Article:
Monday, 11 February 2019

Nicky Richards: It’s a Jungle Out There

Nicky Richards
Nicholas Gordon “Nicky” Richards is based at Greystoke Stables – the yard made famous by his father, the late Gordon W. Richards – near Penrith, Cumbria. Nicky took over the licence at Greystoke following the sudden death of his father in September, 1998, and saddled his first winner, Better Times Ahead, in a two-runner handicap chase at Carlisle the following month.

Richards Jnr. achieved his first major success with Feels Like Gold in the Becher Chase, over the Aintree Grand National fences, in November, 1999. However, having inherited a yard whose established stars were on the wane, it was nearly four years until he achieved his second, The French Furze, in the Fighting Fifth Hurdle at Newcastle in November, 2003. Faasel went perilously close to winning the Triumph Hurdle at the Cheltenham Festival in 2005, eventually going down by a head, but put matters right when winning 4-Y-O Novices’ Hurdle at Aintree the following month by 7 lengths.

Unquestionably the most successful horse he has trained, so far, though, was Monet’s Garden, who won 17 of his 32 starts under National Hunt Rules between 2003 and 2010 and earned £683,285 in total prize money. Monet’s Garden won three Grade 1 races, the Ascot Chase and the Melling Chase at Aintree in 2007 and the Ascot Chase, again, in 2010.

The popular grey also won the Old Roan Chase at Aintree three times, in 2007, 2009, 2010, on the first occasion beating Kauto Star, who was conceding 14lb, by 1½ lengths. He was retired from racing following his third victory in the race and, after making a full recovery from navicular disease – a potentially life-threatening hoof infection – his owner, David Wesley Yates, said, “The trouble is that he doesn’t know he’s retired, and he is very fit, well and fresh, so we’re hoping he doesn’t do anything daft.”

Richards enjoyed his best season ever, in terms of both total number of winners and total prize money in 2006/07, thanks mainly to the exploits of Monet’s Garden. At the end of that season, he had saddled 64 winners and earned £787,140 in total prize money.

Unfortunately, he hasn’t reached the same level since but, nevertheless, continues to saddle high-profile winners granted the right ammunition. In 2017, he trained Baywing to win the Towton Novices’ Chase at Wetherby, Guitar Pete to win the bet365 Handicap Chase at Wetherby and the Caspian Caviar Gold Cup at Cheltenham and the Simply Ned to win the Paddy’s Reward Club Handicap Chase at Fairyhouse. More recently, Baywing also won the valuable Eider Handicap Chase at Newcastle in February, 2018.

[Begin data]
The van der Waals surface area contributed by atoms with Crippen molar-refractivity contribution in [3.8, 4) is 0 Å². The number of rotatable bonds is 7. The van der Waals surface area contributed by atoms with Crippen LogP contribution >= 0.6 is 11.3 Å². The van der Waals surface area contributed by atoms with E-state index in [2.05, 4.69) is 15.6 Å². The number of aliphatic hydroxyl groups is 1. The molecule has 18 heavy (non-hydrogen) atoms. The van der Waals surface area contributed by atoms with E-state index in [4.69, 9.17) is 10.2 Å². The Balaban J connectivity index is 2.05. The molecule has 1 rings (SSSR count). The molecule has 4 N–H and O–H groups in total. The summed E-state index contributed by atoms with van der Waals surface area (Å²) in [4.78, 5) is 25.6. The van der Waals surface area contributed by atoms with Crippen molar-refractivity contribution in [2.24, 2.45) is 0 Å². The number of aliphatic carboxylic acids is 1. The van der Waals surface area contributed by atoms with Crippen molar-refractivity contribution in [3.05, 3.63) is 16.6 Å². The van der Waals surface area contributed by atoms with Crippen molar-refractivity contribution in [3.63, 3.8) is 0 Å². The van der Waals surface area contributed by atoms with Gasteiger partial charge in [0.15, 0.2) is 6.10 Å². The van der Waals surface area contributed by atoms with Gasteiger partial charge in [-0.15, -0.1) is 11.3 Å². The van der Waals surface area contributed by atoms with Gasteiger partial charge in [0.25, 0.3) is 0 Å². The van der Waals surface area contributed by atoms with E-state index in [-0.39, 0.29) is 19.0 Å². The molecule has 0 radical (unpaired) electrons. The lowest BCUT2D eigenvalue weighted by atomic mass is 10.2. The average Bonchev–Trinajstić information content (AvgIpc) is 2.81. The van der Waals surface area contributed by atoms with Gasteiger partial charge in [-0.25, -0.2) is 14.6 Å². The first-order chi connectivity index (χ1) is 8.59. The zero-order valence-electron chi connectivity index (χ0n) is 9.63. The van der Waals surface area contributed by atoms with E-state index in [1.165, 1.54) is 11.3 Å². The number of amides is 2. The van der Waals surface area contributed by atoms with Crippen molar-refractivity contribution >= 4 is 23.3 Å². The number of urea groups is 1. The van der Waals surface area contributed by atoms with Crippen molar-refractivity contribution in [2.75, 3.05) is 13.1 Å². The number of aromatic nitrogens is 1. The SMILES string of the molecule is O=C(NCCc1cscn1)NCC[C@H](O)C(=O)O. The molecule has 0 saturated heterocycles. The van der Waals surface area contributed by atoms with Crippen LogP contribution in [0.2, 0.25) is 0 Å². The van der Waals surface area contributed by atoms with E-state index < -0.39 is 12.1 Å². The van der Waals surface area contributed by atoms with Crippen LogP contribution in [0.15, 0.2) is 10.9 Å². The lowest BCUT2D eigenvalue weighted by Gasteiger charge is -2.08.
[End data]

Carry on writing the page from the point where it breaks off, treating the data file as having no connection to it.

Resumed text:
Wednesday, 16 January 2019

Dr. Richard Newland: Training Just for Fun

Dr Richard Newland
In the case of Dr. Richard Newland, “Doctor” isn’t an honorary title. Dr. Newland studied medicine at Cambridge University and, until 2013, was a full-time General Practitioner, working for the National Health Service in Sutton Coldfield. He remains the chief executive of a private healthcare company in the town but, for over a decade now, has been leading a double life befitting a comic book superhero.

Racing, Dr. Newland says, “is just for fun” and, despite spectacular success over the years, has vehemently resisted becoming a full-time trainer to avoid too much stress. Dr. Newland became a permit holder in 2006 and took out a full training licence in 2007. In his first season, he saddled Overstrand to win the William Hill Handicap Hurdle at Sandown and the Betfair Handicap Hurdle at Ascot, collectively worth nearly £79,000, as well as his first winner at the Cheltenham Festival, Burntoakboy, in the Coral Cup in 2007. Dr. Newland later recalled, “Overstrand and Burntoakboy’s successes did come as a shock but made me realise I must have been doing something right.” Interestingly, Dr. Newland is an exponent of what he calls “free range” training or, in other words, allowing his horses to walk around the fields for at least eight hours a day.

Dr. Newland is based at Linacres Farm, Claines, near Worcester and has just 12 horses in training at any one time. He has a theory that once a horse has performed well, it has proved that it is, genetically, capable of doing so and should, under the right circumstances, be capable of doing so again. The theory has served him well, because he has built a reputation for finding cheaper, out of form horses and bringing them back to form.

Perhaps none more so than Pineau De Re, who he acquired from Philip Fenton as a 10-year-old in June, 2013 and saddled to win the Grand National less than a year later. Pineau De Re had fallen on his previous attempt over the National Fences in the Becher Chase the preceding December but, on his two starts immediately before Aintree, hacked up in a veterans’ chase at Exeter and finished strongly to be third, beaten a nose and a neck, in the Pertemps Network Final at the Cheltenham Festival.

Dr. Newland admitted to being “quite excited” about his first National runner and he wasn’t to be disappointed; ridden by Leighton Aspell, Pineau De Re led at the second last fence and drew clear on the run-in to beat Balthazar King by 5 lengths at odds of 25/1.